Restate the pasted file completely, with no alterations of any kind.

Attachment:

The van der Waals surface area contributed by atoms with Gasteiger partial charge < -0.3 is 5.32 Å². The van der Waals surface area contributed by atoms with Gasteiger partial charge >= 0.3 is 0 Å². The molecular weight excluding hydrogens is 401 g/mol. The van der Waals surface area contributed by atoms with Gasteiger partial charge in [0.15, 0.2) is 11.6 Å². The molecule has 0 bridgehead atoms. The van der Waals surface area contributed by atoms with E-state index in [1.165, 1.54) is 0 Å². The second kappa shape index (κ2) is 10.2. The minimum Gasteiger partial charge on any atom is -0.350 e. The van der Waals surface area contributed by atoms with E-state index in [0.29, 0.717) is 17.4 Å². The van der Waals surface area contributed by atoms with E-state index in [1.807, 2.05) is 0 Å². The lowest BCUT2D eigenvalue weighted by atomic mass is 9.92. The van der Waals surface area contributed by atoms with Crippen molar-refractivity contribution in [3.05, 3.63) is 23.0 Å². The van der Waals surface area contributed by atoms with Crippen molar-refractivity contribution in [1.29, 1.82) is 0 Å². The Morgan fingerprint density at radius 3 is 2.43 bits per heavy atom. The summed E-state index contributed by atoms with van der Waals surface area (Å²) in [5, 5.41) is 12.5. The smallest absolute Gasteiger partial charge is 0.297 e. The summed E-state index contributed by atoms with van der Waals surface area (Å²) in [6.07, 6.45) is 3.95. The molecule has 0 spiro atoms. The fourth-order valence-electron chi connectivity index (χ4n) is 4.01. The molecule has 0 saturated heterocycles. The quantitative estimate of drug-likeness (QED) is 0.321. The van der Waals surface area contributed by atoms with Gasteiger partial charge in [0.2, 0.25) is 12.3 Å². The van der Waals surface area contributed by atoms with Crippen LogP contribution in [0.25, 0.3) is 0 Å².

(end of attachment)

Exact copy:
The van der Waals surface area contributed by atoms with Gasteiger partial charge < -0.3 is 5.32 Å². The van der Waals surface area contributed by atoms with Gasteiger partial charge >= 0.3 is 0 Å². The molecular weight excluding hydrogens is 401 g/mol. The van der Waals surface area contributed by atoms with Gasteiger partial charge in [0.15, 0.2) is 11.6 Å². The molecule has 0 bridgehead atoms. The van der Waals surface area contributed by atoms with E-state index in [1.165, 1.54) is 0 Å². The second kappa shape index (κ2) is 10.2. The minimum Gasteiger partial charge on any atom is -0.350 e. The van der Waals surface area contributed by atoms with E-state index in [0.29, 0.717) is 17.4 Å². The van der Waals surface area contributed by atoms with E-state index in [1.807, 2.05) is 0 Å². The lowest BCUT2D eigenvalue weighted by atomic mass is 9.92. The van der Waals surface area contributed by atoms with Crippen molar-refractivity contribution in [3.05, 3.63) is 23.0 Å². The van der Waals surface area contributed by atoms with Crippen molar-refractivity contribution in [1.29, 1.82) is 0 Å². The Morgan fingerprint density at radius 3 is 2.43 bits per heavy atom. The summed E-state index contributed by atoms with van der Waals surface area (Å²) in [5, 5.41) is 12.5. The smallest absolute Gasteiger partial charge is 0.297 e. The summed E-state index contributed by atoms with van der Waals surface area (Å²) in [6.07, 6.45) is 3.95. The molecule has 0 spiro atoms. The fourth-order valence-electron chi connectivity index (χ4n) is 4.01. The molecule has 0 saturated heterocycles. The quantitative estimate of drug-likeness (QED) is 0.321. The van der Waals surface area contributed by atoms with Gasteiger partial charge in [0.2, 0.25) is 12.3 Å². The van der Waals surface area contributed by atoms with Crippen LogP contribution in [0.25, 0.3) is 0 Å².